Once runoff water discovers it can’t penetrate concrete and other impermeable surfaces, water diverts into storm sewage systems, into streams, and then eventually into local bodies of water. The high volume and speed of this built up waters may lead to flooding, which can cause costly damages. Toxic pollutants, such as car oil or chemicals from pesticides, are picked up by runoff water from pavement and dumped into nearby bodies of waters, such as rivers, streams and lakes where our supply of drinking water becomes slowly contaminated and harms the environment.

Apart from water contamination, another problem faced when impermeable pavement is the accumulation of heat in and around cities. Sunlight is absorbed and reflected back as heat by impermeable surfaces, such as asphalt and concrete. This buildup is referred as the “heat island effect”.

Before building your driveway, patio, or parking lot, address some of these issues by installing a permeable pavement. Some of these permeable pavement can even allow grass to grow and prosper within them. You can bring aesthetics to your home with many permeable options for water to properly drain on your property. Create a permeable area while also reducing heat accumulation around your building.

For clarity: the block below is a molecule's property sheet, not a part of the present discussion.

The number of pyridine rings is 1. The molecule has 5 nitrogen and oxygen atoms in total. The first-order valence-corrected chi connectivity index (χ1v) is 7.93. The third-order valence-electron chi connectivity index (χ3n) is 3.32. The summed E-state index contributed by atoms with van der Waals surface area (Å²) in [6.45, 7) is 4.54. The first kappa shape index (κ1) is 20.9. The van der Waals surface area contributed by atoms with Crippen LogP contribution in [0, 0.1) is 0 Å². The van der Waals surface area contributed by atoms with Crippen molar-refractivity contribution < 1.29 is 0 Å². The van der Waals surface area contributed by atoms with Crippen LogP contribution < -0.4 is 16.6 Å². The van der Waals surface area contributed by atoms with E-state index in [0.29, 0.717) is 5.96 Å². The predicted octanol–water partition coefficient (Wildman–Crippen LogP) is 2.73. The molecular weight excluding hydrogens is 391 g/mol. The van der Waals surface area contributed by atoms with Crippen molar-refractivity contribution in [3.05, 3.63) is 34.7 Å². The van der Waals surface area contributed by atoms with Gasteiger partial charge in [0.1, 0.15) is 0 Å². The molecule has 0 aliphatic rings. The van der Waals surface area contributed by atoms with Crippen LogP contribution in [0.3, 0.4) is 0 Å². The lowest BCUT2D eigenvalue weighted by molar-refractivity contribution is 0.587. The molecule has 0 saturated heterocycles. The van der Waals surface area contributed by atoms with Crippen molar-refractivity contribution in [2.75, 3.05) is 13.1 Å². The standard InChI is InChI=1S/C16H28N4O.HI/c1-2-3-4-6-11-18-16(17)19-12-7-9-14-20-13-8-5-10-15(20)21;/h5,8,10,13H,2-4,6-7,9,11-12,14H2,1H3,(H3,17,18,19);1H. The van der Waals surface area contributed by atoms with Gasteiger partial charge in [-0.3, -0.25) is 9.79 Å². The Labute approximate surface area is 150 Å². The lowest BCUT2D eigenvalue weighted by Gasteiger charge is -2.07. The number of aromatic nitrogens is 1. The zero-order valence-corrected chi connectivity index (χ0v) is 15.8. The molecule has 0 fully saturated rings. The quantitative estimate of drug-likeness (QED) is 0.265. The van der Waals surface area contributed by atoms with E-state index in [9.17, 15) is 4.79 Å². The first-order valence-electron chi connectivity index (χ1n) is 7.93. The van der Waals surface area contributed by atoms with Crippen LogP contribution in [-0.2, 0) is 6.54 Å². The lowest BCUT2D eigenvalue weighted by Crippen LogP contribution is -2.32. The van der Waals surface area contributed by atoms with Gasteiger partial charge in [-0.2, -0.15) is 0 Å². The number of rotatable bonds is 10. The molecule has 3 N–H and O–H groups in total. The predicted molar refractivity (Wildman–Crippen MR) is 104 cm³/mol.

Concrete or Brick Pavers

Another option includes concrete or brick pavers, which are blocks that are strategically placed with a small gap in between to allow water to soak into the ground through the cracks. Although not 100 percent permeable, the allow a good amount of water to soak into the ground. These blocks can bring unique patterns and color to your pavement and as an option can allow grass to grow through the gaps for a more rustic design. Out of the two, concrete pavers are more sturdier than brick but both are durable to heavy traffic. Adding concrete or brick pavers instead of any impermeable pavement, can help you and the environment in the long run. For instance, allowing some water to soak back into the ground will keep the direct and surrounding areas will need much less irrigation. That’s less work you need to do to maintain your lawn.